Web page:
It is worth pencilling in another date into the diary as well – 1 April 2009. On this date, all companies should have upgraded the sections of their websites that report on patient group activities. So far there is little indication as to how much information each company will publish about its activities. However, companies are gradually amending their contracts to ensure that they have the necessary agreement from their patient groups in order to make the declarations. It is appropriate to remember that the requirement for publishing details of the activities pre-dates the Code’s implementation – therefore, companies also need to consider obtaining agreement to publish details about retrospective activities since 1 January this year.


For me personally, the Code is more memorable for what it didn’t contain than what it does. There is no guidance on patient support programmes or risk-sharing commercial schemes, nothing on account management or working with the new (private) NHS, and nothing comprehensive about the ever-expanding use of electronic media – just what are the rules regarding meta-tags to gain enhanced Google listings? And how does one categorise partnership working and its outputs when it comes to approving material? I have my views; others will have theirs.

Perhaps the strangest omission is any meaningful reference to individual donations to healthcare professionals. Bearing in mind the Code’s focus on contracting and transparency, why is it that the rules have tightened on contracting the provision of services from individual healthcare professionals and also on donations to institutions, but the provision of travel grants to individual healthcare professionals is subject to much looser controls? As always, some answers will be found in case law as the year progresses; others will be addressed in the next Code.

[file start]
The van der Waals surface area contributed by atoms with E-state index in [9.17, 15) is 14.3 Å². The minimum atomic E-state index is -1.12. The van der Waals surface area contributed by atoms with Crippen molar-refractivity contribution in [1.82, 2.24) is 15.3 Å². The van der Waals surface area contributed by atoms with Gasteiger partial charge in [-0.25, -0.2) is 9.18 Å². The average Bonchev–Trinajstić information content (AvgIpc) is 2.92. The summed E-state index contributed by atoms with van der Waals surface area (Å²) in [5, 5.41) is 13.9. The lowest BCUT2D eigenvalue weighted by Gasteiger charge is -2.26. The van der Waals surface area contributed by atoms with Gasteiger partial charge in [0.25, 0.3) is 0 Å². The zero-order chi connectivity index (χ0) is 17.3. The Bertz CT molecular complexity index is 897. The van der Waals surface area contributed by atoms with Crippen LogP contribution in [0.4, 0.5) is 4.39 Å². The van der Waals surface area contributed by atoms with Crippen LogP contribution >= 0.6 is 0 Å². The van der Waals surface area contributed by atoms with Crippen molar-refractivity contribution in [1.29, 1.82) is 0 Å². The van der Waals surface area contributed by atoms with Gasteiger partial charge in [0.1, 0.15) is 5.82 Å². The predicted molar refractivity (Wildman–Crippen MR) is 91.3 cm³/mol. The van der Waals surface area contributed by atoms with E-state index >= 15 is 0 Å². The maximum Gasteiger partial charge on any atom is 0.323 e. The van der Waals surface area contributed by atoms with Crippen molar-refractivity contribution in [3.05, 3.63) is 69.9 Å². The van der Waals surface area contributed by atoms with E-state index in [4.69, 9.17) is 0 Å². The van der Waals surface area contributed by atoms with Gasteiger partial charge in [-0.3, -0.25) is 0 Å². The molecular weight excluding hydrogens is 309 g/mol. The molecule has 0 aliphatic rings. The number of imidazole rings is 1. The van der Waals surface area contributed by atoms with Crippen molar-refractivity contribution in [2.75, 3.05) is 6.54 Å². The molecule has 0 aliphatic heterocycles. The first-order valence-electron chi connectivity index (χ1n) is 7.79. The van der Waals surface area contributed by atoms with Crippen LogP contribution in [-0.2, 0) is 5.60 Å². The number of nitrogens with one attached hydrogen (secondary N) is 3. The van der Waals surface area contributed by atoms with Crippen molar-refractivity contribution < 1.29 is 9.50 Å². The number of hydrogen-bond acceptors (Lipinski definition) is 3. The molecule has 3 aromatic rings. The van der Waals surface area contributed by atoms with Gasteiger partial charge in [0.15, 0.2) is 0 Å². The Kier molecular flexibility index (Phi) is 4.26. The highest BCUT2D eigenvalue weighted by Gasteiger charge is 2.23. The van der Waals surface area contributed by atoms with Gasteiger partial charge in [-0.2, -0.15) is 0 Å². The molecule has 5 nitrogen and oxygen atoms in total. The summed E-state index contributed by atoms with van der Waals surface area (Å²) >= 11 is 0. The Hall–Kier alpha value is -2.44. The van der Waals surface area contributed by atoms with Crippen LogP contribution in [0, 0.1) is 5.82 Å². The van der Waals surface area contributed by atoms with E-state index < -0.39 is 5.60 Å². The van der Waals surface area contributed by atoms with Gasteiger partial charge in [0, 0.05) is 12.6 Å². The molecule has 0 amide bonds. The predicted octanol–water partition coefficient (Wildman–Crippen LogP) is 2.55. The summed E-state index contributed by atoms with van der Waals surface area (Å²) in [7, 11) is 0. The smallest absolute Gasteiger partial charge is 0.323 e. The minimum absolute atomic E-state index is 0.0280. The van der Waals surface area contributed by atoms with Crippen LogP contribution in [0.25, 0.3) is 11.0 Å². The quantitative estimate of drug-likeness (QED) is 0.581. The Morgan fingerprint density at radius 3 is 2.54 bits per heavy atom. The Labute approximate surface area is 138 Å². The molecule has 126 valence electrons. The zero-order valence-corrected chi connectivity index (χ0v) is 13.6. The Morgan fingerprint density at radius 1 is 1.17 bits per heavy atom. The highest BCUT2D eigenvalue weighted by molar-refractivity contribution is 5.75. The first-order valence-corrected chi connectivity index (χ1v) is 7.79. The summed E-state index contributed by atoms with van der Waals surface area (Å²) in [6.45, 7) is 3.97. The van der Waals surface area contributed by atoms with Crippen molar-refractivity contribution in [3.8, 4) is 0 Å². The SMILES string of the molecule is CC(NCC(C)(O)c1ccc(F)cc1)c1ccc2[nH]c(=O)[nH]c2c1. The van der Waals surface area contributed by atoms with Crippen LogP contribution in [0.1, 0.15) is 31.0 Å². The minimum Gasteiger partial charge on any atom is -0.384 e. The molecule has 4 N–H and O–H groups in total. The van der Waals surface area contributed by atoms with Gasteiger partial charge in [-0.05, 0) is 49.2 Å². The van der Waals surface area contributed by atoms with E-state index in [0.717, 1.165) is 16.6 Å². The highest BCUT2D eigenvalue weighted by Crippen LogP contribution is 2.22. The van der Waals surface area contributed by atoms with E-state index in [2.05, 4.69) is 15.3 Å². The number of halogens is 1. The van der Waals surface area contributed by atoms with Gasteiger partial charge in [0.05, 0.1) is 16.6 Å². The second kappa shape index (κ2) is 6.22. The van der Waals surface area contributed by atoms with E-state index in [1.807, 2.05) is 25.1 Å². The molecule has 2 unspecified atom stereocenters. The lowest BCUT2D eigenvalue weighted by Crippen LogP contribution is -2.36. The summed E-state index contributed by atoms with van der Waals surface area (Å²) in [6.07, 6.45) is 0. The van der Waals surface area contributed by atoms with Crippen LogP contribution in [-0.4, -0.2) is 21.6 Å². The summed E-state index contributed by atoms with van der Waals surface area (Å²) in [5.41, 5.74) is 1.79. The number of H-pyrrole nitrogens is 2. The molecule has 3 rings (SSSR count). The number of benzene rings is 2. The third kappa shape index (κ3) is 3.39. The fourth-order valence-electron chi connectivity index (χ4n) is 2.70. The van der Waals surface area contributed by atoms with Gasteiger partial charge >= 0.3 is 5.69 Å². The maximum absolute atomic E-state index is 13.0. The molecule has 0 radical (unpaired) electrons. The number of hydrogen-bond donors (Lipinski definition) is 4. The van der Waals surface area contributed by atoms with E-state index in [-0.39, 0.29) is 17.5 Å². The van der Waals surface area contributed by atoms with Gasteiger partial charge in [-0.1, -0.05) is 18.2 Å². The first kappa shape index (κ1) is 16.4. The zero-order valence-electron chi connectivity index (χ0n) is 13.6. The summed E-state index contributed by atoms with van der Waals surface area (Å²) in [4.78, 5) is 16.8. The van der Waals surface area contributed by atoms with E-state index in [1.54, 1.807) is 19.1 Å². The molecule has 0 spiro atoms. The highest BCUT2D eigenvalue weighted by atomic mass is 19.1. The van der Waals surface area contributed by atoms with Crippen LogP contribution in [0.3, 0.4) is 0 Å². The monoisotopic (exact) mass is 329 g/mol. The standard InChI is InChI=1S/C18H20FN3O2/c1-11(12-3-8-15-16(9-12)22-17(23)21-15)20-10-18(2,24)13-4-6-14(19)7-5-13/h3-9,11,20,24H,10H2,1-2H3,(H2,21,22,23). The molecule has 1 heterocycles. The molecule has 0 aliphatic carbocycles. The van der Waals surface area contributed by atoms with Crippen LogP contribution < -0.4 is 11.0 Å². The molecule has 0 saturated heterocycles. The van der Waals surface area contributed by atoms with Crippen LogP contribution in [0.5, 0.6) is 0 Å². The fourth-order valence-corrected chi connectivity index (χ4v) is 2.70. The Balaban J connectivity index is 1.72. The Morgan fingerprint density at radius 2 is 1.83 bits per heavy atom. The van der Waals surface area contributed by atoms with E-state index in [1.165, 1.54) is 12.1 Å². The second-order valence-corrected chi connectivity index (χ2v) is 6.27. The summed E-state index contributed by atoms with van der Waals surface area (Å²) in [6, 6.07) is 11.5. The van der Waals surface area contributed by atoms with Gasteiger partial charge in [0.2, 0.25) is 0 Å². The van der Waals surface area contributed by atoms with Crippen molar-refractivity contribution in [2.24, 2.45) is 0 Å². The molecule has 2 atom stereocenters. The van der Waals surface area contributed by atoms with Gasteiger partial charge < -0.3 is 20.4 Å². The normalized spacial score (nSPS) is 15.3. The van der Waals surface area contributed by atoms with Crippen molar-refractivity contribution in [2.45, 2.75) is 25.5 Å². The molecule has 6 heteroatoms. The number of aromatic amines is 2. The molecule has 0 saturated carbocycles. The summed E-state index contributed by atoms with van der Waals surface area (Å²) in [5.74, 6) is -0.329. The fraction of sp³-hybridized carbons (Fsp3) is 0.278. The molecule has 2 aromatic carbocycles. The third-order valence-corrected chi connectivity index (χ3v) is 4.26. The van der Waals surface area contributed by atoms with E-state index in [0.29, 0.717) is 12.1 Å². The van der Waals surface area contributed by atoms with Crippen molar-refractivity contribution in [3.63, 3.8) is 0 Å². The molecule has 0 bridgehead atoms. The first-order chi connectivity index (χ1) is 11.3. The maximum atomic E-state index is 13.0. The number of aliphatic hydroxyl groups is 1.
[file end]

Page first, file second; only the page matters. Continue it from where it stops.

Our Code

There is no doubt, however, that the rationale for the changes that have taken place this time around is rock-solid. Dr Karbal is positive about the changes and sees the new Code as “a good step towards shifting attitudes from one of establishing a valid defence of an activity whilst trying to find ways to get around the Code, to an environment where to openly comply makes good business sense because it facilitates making commercial gains”.

Dr Karbal admits, however, that not everyone in the industry agrees: “Doubtless there will be some grumblings from those in the front-line who have to deal with increased levels of administration and who have to explain to customers why they have increased administration when they interact with industry.”

Any concerns, however, can be put neatly into perspective by remembering one thing: it’s our Code and we choose what we put in it. Now we need to implement it and comply with it. And then start on the next one¿

Steven Gray is a chartered marketer and former compliance officer who specialises in providing business-friendly compliance services to the pharmaceutical industry. For further information, visit

Steven Gray

Monday , December 15, 2008